Fly the elegant, well-tailored flag

They might not weigh their hems with chains, but neither do they weigh down their designs with detail. Marion Hume salutes the n ew breed of Brits who are creating grown-up, well-crafted clothes
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Indy Lifestyle Online
If you are a young designer, or a young design duo, it is probably easiest to launch yourself on to the fashion scene at a time when clothes are simple. Take the shift dress, so popular last summer and so easy to make (unless you get into tricky b ias cutting). A few metres of fabric and a good sense of colour and you might just get away with it.

But what if you are a young designer, or a young design duo, trying to make your name at a time when the current taste is for slender, refined tailoring? Such is the trend now, as womenswear moves away from second-skin Lycra body-cling and the loose and floppy layers of recent times. A taste for tailoring makes things a good deal more complicated. It is not something to attempt if you do not know what you are doing, as every tiny fault has a knack of making itself visible.

Thankfully, some young Brits have taken the time to learn their craft instead of inflicting ill-made tailored suits on an unwilling world. Go to Owen Gaster, Sonja Nuttell or Copperwheat Blundell and, while you won't find a suit made to the standards of Yves Saint Laurent, neither will you get one with lumpen stitching, ill-conceived shaping, uneven shoulder pads or trailing threads.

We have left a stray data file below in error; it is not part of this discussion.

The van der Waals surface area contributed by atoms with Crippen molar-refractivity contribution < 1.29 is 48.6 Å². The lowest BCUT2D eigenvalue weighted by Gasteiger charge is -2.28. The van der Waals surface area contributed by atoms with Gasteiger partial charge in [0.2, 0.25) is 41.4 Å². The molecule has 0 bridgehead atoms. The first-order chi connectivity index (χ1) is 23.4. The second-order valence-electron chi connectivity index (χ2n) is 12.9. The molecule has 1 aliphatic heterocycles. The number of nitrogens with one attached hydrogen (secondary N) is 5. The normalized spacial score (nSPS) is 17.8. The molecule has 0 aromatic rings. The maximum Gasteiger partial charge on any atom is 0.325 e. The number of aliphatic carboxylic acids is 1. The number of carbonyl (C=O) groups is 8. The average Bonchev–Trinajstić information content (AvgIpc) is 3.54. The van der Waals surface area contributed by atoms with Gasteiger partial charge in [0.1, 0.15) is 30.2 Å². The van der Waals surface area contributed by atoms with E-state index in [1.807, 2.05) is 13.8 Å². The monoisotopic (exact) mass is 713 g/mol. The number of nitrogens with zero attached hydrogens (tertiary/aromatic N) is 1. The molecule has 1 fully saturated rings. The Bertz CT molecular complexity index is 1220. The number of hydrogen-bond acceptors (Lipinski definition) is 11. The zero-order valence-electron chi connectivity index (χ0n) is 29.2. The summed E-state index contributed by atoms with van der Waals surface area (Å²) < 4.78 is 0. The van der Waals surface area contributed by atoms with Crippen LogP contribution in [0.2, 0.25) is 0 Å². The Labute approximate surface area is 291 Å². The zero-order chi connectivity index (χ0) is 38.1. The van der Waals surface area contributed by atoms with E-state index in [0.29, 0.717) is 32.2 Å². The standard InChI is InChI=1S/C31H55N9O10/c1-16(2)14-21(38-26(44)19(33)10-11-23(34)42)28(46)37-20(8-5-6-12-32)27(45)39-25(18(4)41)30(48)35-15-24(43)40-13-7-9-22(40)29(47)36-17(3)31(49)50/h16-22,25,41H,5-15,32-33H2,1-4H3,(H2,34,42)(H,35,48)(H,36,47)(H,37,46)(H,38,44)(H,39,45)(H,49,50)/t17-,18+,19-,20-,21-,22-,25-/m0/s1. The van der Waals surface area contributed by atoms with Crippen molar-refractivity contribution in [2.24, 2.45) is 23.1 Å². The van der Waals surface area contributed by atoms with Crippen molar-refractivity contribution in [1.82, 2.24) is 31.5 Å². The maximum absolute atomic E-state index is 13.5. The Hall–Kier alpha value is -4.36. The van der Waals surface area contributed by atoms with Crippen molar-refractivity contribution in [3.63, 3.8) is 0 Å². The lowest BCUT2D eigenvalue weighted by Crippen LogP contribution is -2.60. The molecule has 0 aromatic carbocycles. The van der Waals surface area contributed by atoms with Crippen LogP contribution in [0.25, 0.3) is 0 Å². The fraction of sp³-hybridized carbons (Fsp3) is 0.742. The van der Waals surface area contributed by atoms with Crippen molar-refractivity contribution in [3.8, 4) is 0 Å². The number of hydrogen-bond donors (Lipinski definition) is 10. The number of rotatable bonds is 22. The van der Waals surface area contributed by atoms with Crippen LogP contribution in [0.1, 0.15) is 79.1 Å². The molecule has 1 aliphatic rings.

For years young British designers have been labelled as innovative, but have also been hindered by the expectation that their offerings were likely to be badly made. In truth, that was often the case before. But these days anyone tough enough to set up their own design label can be relied upon to make clothes that are as well crafted as possible.

There are restrictions: you won't find chains weighing down hems or hand-stuffed shoulder pads in the collections of Sonnentag Mulligan or Copperwheat Blundell. But you will find modern clothes, free of over-the-top detailing, that will not let you down.

As we approach the next round of international fashion shows, which throughout March and early April will take us through Milan, Paris, New York and London, the London shows are once again assuming more importance. It looks most likely that our most famous names - Vivienne Westwood, Rifat Ozbek, John Galliano - will show abroad again, while that most refined of designers, Jean Muir, will have a small-scale presentation. But newer names, including those you see here, are helping London to reassert itself.

During the past few years, the London fashion season gained a tarnished reputation (which, to be fair, was not entirely deserved). It was dubbed the "London Fashion Five Minutes" because if you blinked, you missed it. Next month our most exciting talentswill show their wares between 11 and 14 March, hardly a long haul compared with the fortnight in Paris but more than five minutes all the same. Vidal Sassoon and Renault cars are providing sponsorship.

The names here (the mouthfuls are the result of duos who have combined their names on joint labels) are helping London to win back attention. Meanwhile, their current collections are in the shops. So if a lime-green, single-breasted jacket with wide-legged pants is your kind of outfit, visit Sonnentag Mulligan. If your after-dark taste stretches to a tuxedo jacket with matching satin binding and striped satin trousers, take a look at Pearce Fionda. For once, here are clothes that fit grown-up women, that are elegant but not overly sedate; and that are well made and well priced. Fly the flag.

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